The partnership will see satellite broadband used to connect some of the hardest-to-reach locations in the UK, going beyond the limitations of terrestrial connectivity

This weekend, BT has announced a new Memorandum of Understanding (MoU) with UK satellite communications firm OneWeb, pledging to use satellite communication to reach some of the most rural parts of the country.
The partnership will see the pair explore various ways in which satellite technology can support improved capacity mobile resilience, backhaul, and coverage in areas of difficult geography, where deploying traditional mobile or fibre infrastructure would be difficult. 
This move should come as no real surprise, with early talks between the companies rumoured back in February, but it nonetheless a major step in improving rural coverage and tackling the relatively new broadband challenge introduced by new Universal Service Obligations (USO) last year.
Back in March 2020, the UK’s new USO for broadband went live, allowing anybody around the country to request access to a minimum download speed of 10Mbps. Delivering on this broadband promise for some of the most remote regions is incredibly expensive using conventional infrastructure solutions, hence the appeal of satellite connectivity.
“Our ambitious full fibre and mobile commitments have put BT at the forefront of efforts to expand digital connectivity across the UK. It is clear that greater partnership is needed, both with Government and within industry, to ensure connectivity can reach every last corner of the country,” said Philip Jansen, Chief Executive at BT. “Our agreement with OneWeb is an important step to understanding how that goal could be achieved in the future.”
OneWeb, of course, is a natural fit here. The satellite broadband provider was rescued from bankruptcy in July 2020, when a consortium led by Sunil Mittal’s Bharti Global and the UK government agreed to purchase the company, with each of the pair committing $500 million to the project.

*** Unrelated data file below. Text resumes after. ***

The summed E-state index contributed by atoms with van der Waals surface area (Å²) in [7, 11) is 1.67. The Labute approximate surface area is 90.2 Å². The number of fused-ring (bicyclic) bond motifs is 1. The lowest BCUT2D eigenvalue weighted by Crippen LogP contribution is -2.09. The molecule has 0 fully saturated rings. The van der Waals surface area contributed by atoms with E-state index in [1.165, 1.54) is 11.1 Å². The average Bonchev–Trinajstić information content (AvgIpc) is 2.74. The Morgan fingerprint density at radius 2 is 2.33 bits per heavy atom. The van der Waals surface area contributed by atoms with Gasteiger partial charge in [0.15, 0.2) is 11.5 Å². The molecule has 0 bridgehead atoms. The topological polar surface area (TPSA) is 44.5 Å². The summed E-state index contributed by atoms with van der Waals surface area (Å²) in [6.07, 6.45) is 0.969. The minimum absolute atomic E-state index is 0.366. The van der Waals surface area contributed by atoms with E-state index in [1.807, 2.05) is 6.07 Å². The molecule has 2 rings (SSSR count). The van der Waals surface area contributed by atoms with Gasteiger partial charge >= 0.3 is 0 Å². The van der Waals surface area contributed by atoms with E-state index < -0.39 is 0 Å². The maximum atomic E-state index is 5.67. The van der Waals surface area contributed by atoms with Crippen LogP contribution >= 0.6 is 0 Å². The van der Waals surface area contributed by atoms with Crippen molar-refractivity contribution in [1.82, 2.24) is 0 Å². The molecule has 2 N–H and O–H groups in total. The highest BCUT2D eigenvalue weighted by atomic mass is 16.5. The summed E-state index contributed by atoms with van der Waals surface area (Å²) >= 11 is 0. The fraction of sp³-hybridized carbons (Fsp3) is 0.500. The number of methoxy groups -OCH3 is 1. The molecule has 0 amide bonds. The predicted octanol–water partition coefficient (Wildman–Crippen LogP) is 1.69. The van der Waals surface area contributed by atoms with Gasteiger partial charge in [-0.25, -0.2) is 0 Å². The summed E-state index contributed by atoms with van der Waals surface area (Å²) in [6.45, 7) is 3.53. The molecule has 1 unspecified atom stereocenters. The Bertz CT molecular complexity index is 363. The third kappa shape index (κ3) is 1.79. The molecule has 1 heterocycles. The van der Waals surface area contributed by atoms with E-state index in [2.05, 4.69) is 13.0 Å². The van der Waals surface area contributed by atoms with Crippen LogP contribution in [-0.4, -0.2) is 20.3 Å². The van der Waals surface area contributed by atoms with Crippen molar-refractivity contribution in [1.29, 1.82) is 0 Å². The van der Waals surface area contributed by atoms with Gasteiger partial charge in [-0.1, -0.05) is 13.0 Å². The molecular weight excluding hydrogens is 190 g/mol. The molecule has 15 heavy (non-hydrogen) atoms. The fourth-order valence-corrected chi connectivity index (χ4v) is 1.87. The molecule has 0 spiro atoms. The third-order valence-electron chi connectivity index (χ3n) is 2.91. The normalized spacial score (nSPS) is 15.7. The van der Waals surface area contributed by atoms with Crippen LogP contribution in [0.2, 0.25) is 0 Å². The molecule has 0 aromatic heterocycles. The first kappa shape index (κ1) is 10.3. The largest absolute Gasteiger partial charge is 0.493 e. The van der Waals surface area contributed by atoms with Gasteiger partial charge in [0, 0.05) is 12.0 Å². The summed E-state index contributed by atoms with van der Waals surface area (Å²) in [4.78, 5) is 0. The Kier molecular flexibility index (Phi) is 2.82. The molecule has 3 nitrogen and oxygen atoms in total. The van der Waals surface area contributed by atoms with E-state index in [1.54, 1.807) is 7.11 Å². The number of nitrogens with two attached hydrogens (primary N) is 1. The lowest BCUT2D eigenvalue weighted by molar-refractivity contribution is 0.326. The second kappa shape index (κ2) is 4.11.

Since then, the company has been gradually finding fresh investment, working towards its goal of putting around 648 low Earth orbit (LEO) satellites in orbit by the end of 2022, with which they should be able to provide global coverage.
Currently, OneWeb has 218 (LEO) satellites in its communications constellation with a further 36 due for launch on the 1st of July. However, the company’s ambitions are in fact much higher, having already received approval to launch a total of 2,000 satellites in the coming years. 
Interestingly, of this 2,000 devices, 1,280 will not be LEO satellites at all, but rather medium Earth orbit (MEO) devices, orbiting at around 8,500km rather than the LEO satellites’ 1,200km. Orbiting at this higher altitude will allow the devices a greater individual range, meaning fewer satellites will ultimately need to be launched to meet coverage goals. However, there are set backs, including increased manufacturing and launch costs due to the increased size and distance, as well as increased latency.
This new deal comes at a time when satellite connectivity is picking up momentum around the world, riding on the coattails of SpaceX’s Starlink constellation. The project already has some 1,600 LEO satellites in orbit, set to provide direct-to-consumer connectivity on an almost global scale. 
What impact will satellite connectivity have when it comes to ending the digital divide in the UK? Find out what the key players think at this year’s live Connected Britain event 
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